PropertyProf Blog

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Univ. of Arkansas, Fayetteville

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Sunday, May 6, 2012

What happened to real property?

Look around the common law world, and you will see plenty of LLM programmes that include a specialisation in intellectual property.  Look around again, and you find it hard to find any that include a specialisation in real property.

Indeed, for LLM programmes based on graduate coursework (as is the case in England, Australia, New Zealand, etc; as opposed to the US-style LLM programmes that involve JD courses), there are few individual courses on real property at all at a graduate level. 

Where these do exist, they are often treated as part of "commercial" specialisations or are more"property, trusts and private law" type-courses.  Real property doesn't seem to deserve attention on its own.

We can then reflect that most lawyers spend more time dealing with legal issues relating real property than intellectual property (or is this a wrong assumption?)

When did intellectual property overtake real property in the academy?  Why?  Is it just student supply and demand?  And what can we do about it?  How do we restore real property to its proper status?

Thomas Gibbons

http://lawprofessors.typepad.com/property/2012/05/what-happened-to-real-property.html

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Comments

This is a really interesting question. The explanation that comes to mind is that IP is sexy and hot. Real Property is probably more important, but isn't academically hot. Of course, those of us in the know see that Real Property can be super sexy. But people in other legal disciplines don't know what they are missing. The point holds for students as well as academics, which might impact supply and demand.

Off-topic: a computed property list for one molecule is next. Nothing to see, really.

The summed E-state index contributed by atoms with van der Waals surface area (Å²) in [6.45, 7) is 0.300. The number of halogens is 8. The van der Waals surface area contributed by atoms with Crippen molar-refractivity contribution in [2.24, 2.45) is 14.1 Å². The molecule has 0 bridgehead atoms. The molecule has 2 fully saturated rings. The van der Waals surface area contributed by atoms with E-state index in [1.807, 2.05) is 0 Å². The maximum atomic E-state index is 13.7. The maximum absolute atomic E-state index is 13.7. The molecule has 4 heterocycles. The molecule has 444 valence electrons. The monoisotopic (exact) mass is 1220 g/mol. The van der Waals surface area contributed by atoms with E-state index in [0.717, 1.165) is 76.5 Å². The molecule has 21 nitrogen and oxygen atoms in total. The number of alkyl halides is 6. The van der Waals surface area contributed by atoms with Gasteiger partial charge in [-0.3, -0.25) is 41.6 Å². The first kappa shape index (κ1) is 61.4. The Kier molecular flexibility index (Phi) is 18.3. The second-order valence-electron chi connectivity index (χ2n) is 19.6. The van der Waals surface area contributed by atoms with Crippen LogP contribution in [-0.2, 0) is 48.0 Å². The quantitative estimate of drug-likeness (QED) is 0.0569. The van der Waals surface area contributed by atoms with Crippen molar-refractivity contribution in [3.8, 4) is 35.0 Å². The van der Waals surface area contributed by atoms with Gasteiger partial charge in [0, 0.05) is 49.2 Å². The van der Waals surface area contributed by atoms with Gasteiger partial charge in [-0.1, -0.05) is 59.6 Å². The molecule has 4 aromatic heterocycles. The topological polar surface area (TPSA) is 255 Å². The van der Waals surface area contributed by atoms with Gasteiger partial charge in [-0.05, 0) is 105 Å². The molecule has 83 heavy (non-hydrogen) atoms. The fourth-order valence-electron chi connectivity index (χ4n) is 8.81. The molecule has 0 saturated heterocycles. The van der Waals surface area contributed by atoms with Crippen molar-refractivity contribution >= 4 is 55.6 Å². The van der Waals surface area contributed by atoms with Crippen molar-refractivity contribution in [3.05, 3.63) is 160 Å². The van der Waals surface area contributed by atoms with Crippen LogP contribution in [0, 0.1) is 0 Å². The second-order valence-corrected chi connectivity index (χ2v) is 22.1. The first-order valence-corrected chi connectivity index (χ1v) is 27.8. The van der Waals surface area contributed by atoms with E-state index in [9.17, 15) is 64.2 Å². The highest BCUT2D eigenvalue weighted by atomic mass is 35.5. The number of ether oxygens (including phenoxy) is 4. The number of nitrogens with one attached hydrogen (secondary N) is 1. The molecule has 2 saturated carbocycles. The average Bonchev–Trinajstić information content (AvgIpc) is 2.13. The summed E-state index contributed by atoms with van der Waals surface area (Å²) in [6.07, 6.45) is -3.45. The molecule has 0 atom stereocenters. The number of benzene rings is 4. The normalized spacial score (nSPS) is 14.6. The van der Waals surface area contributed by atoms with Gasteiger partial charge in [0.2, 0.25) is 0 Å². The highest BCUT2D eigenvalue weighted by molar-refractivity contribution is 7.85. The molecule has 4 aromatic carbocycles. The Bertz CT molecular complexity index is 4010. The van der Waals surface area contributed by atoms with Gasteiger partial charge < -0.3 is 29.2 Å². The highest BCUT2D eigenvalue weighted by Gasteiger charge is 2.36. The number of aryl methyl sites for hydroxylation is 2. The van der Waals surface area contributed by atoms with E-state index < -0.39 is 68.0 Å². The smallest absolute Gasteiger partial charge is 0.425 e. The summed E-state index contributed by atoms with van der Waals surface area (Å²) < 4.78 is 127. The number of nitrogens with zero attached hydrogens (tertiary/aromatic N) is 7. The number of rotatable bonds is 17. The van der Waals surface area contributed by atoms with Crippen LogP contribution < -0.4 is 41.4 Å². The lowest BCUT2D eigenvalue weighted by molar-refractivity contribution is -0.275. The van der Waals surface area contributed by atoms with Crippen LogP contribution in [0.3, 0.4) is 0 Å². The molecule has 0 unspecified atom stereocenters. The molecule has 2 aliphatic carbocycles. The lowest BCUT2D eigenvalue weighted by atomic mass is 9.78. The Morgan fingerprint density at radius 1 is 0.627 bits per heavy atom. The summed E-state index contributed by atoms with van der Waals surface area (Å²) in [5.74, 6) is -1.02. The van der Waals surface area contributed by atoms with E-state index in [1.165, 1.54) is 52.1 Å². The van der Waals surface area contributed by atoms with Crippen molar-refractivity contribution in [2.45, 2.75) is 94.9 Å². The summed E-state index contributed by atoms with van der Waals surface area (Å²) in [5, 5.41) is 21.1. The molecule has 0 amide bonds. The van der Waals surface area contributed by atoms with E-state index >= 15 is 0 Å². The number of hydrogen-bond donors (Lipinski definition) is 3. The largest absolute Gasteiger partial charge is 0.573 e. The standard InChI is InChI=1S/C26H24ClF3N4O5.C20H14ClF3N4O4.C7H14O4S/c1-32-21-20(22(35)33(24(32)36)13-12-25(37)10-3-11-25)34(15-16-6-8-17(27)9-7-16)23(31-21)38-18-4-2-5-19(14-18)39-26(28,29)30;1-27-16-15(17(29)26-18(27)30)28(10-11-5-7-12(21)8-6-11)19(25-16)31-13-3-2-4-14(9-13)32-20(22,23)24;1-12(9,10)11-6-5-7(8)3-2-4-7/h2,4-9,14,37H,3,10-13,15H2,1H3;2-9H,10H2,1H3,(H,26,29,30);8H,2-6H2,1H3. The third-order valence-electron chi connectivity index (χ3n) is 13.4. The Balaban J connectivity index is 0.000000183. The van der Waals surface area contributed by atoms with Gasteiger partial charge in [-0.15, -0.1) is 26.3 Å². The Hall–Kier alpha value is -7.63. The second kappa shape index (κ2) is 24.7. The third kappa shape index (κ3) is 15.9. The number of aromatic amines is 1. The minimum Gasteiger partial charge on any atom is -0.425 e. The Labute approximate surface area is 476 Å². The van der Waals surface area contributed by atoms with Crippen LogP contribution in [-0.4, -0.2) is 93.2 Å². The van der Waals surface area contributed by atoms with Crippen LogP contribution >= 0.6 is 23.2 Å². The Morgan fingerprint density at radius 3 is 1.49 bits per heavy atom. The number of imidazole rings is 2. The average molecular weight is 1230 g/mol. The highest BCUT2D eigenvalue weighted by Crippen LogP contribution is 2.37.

Posted by: Ben Barros | May 8, 2012 7:07:50 AM

Which raises how demand works - student demand is (perhaps) not driven by job opportunities, or practical needs, but by what is perceived as "hot" (or "cool", depending on which phrase is itself fashionable at the time).

Or is this more "supply-side" economics (sharp intake of breath)? Do law schools offer what they perceive students want (more "hot" IP, less "cold" real property). Because at the moment even if there was demand for a real property LLM, we might not know, because no one is offering such a course.

Thomas Gibbons

Posted by: Thomas Gibbons NZ | May 8, 2012 8:43:40 PM

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